A review of 42 studies spanning 22 years provides insights into the family and community dynamics that encourage – or hinder – earlier diagnosis of autism spectrum disorder.
“Despite our being able to reliably diagnose autism as early as 24 months, many children are still going undiagnosed until grade school,” says Amy Daniels, Ph.D., Autism Speaks assistant director of public health research. “By recognizing and addressing the factors that delay diagnosis, we ensure that many more children get the quality early intervention that we know can transform lives.”
Dr. Daniels co-authored the research review with David Mandell, Ph.D., of the University of Pennsylvania Perelman School of Medicine. It appears online this week in the journal Autism.
Overall they saw an encouraging trend toward earlier diagnosis over the last 20 years. Average age of diagnosis dropped from more than 10 years to under 4 years of age. Within these averages, however, they found persistent disparities.
Confusion among parents and providers
For instance, several studies found that children with other medical and psychological conditions tended to be diagnosed later than average. Such conditions included hearing impairment and attention deficit disorder. Similarly, two studies associated delayed diagnosis with parents mistaking autism symptoms for other behavioral problems such as being “stubborn” or “spoiled.”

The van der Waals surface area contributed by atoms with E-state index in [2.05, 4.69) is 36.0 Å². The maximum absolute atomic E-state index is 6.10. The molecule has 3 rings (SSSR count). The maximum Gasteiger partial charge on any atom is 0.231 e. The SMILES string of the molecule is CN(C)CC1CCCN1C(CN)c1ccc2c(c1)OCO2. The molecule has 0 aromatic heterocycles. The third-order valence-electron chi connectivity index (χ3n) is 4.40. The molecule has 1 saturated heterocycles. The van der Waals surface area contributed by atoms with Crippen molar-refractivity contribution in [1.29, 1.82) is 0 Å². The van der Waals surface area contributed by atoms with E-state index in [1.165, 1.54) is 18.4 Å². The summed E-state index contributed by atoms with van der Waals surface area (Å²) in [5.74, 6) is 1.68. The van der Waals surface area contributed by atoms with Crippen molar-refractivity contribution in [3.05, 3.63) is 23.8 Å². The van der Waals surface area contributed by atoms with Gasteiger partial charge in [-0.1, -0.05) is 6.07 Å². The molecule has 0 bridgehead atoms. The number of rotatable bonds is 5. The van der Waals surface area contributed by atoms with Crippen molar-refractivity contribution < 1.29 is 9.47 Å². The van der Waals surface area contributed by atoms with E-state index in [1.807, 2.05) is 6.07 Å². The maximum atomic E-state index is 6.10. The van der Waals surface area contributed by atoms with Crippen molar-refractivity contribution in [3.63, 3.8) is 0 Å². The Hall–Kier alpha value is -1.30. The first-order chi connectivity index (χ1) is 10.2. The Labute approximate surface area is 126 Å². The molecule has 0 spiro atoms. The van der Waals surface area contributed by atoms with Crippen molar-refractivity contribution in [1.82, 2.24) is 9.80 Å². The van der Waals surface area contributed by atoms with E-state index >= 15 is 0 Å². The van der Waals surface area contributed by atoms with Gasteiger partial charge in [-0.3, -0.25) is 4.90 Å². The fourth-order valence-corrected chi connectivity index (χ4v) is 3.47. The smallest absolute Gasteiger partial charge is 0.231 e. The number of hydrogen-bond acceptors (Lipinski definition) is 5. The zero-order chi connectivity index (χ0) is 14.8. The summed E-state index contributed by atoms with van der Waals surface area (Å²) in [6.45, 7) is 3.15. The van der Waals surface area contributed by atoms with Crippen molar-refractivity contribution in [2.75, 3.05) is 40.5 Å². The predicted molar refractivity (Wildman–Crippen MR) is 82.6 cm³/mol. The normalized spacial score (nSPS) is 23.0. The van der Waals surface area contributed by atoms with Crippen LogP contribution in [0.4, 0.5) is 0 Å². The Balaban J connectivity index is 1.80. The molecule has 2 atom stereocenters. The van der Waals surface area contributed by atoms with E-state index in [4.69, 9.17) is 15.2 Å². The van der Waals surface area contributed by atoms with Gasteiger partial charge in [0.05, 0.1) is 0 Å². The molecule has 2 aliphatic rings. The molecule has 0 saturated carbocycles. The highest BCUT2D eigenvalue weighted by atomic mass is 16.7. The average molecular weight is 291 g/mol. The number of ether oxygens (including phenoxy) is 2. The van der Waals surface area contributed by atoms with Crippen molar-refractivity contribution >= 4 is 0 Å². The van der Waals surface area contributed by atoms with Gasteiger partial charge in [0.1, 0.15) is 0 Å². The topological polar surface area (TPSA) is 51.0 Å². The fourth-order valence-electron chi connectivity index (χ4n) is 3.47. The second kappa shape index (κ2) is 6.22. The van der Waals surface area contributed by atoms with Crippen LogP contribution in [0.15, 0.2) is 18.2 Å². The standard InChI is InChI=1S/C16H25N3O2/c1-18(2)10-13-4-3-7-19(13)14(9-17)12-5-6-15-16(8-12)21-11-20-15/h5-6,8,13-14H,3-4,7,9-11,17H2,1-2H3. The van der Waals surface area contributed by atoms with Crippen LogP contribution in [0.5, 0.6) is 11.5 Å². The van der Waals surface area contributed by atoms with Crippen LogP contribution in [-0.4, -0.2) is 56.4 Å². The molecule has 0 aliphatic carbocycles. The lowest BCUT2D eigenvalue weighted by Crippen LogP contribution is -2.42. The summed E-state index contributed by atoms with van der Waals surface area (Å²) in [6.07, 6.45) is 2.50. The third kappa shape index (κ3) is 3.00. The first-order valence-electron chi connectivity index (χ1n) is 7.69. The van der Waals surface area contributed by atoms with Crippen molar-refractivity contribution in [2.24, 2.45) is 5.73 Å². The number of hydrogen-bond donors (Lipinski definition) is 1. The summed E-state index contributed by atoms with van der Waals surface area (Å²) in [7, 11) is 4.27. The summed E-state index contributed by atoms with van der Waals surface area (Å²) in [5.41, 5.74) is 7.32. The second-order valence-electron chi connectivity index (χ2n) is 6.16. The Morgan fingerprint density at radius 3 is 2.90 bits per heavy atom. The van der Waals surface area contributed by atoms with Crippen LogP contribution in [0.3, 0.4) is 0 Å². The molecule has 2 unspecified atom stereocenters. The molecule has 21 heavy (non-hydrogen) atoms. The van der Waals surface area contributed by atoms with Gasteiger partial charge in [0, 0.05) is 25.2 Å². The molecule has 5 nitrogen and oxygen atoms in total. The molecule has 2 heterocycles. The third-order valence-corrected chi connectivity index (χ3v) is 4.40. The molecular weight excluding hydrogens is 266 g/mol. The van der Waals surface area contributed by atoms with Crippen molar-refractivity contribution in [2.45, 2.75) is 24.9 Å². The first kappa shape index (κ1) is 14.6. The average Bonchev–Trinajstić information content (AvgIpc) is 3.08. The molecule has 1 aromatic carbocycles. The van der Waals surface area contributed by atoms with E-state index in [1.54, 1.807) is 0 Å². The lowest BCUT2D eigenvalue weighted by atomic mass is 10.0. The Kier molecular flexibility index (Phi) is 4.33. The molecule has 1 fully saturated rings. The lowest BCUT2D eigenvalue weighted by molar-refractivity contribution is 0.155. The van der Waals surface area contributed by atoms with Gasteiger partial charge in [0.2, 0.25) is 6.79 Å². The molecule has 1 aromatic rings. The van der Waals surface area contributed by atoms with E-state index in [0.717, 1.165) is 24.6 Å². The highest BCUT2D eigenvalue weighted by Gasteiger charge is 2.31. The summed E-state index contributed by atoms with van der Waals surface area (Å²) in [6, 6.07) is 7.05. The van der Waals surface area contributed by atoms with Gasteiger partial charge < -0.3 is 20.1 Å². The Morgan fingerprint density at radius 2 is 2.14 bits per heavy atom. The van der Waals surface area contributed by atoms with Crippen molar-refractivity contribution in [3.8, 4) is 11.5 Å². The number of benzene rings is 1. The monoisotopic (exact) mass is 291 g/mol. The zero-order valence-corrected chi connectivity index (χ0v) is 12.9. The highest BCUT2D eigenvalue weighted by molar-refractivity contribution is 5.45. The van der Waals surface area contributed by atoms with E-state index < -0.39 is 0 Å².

Conversely, several studies associated earlier diagnosis with parent concern about their child’s social skills or unusual behaviors such as repetition or fixations.
As expected, the investigators found that more severely affected children tended to be diagnosed earlier than those with milder disabilities. So did children experiencing regression, or loss of developmental skills, after the first or second year.
Mixed results on ethnicity, income and education
Several studies looked at ethnic differences in age of diagnosis. Some found no association. Others found later diagnosis among African American or Hispanic communities.
Studies were likewise mixed on the effect of family income and parent education. Some associated earlier diagnosis with higher income or education level. Others found little or no difference. Overall, the studies found no gap between boys and girls.
Access to services crucial
In general, children living in rural communities tended to be diagnosed later than those in suburbs or cities. The suggestion – that access to services is crucial – was supported by a study that associated early diagnosis with living areas with relatively more psychiatrists and neurologists.
Of the 42 studies, 19 were based in the United States, 3 in Canada, 15 in Europe (including the United Kingdom) and the rest in other countries.
Autism Speaks tackles earlier access to care
"As this research makes clear, understanding what is behind disparities in early diagnosis is far more complex than any single factor such as level of awareness, race or socioeconomic status," Dr. Daniels says. "Multiple factors are at play, and this is why our Early Access to Care initiative takes a multifaceted approach."
Autism Speaks Early Access to Care initiative is dedicated to closing disparities in autism diagnosis and early intervention. “Pinpointing the factors behind the gaps is just the beginning,” Dr. Daniels says. “This review’s findings can help us focus both our current outreach efforts and future research aimed at developing practical and effective solutions.”
Read more about Autism Speaks Early Access to Care initiative here and more about and from Dr. Daniels here. Dr. Mandell is the recipient of several Autism Speaks research grants focused on improving understanding of autism’s impact on families and society and the financial and practical benefits of improved services. Read more about Dr. Mandell’s research and insights here.